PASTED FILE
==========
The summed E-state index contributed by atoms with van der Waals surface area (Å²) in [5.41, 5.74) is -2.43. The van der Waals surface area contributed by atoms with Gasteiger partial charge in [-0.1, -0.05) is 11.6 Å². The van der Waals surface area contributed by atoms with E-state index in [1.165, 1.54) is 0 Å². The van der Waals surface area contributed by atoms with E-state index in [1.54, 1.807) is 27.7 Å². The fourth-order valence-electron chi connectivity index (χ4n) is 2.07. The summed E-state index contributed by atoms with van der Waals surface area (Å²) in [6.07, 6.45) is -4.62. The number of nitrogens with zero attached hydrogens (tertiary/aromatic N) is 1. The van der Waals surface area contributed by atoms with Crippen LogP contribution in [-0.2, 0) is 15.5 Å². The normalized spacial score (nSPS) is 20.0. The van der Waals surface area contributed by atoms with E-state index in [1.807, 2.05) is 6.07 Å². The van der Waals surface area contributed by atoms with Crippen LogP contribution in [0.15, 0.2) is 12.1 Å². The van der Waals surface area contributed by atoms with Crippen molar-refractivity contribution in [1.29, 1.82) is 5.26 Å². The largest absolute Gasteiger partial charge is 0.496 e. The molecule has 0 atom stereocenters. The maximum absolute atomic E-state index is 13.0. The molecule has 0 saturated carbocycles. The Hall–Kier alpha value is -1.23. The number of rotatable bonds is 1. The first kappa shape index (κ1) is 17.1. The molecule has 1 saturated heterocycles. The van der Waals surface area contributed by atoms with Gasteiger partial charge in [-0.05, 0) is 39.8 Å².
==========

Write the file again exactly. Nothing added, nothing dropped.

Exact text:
The summed E-state index contributed by atoms with van der Waals surface area (Å²) in [5.41, 5.74) is -2.43. The van der Waals surface area contributed by atoms with Gasteiger partial charge in [-0.1, -0.05) is 11.6 Å². The van der Waals surface area contributed by atoms with E-state index in [1.165, 1.54) is 0 Å². The van der Waals surface area contributed by atoms with E-state index in [1.54, 1.807) is 27.7 Å². The fourth-order valence-electron chi connectivity index (χ4n) is 2.07. The summed E-state index contributed by atoms with van der Waals surface area (Å²) in [6.07, 6.45) is -4.62. The number of nitrogens with zero attached hydrogens (tertiary/aromatic N) is 1. The van der Waals surface area contributed by atoms with Crippen LogP contribution in [-0.2, 0) is 15.5 Å². The normalized spacial score (nSPS) is 20.0. The van der Waals surface area contributed by atoms with E-state index in [1.807, 2.05) is 6.07 Å². The van der Waals surface area contributed by atoms with Crippen LogP contribution in [0.15, 0.2) is 12.1 Å². The van der Waals surface area contributed by atoms with Crippen molar-refractivity contribution in [1.29, 1.82) is 5.26 Å². The largest absolute Gasteiger partial charge is 0.496 e. The molecule has 0 atom stereocenters. The maximum absolute atomic E-state index is 13.0. The molecule has 0 saturated carbocycles. The Hall–Kier alpha value is -1.23. The number of rotatable bonds is 1. The first kappa shape index (κ1) is 17.1. The molecule has 1 saturated heterocycles. The van der Waals surface area contributed by atoms with Gasteiger partial charge in [-0.05, 0) is 39.8 Å².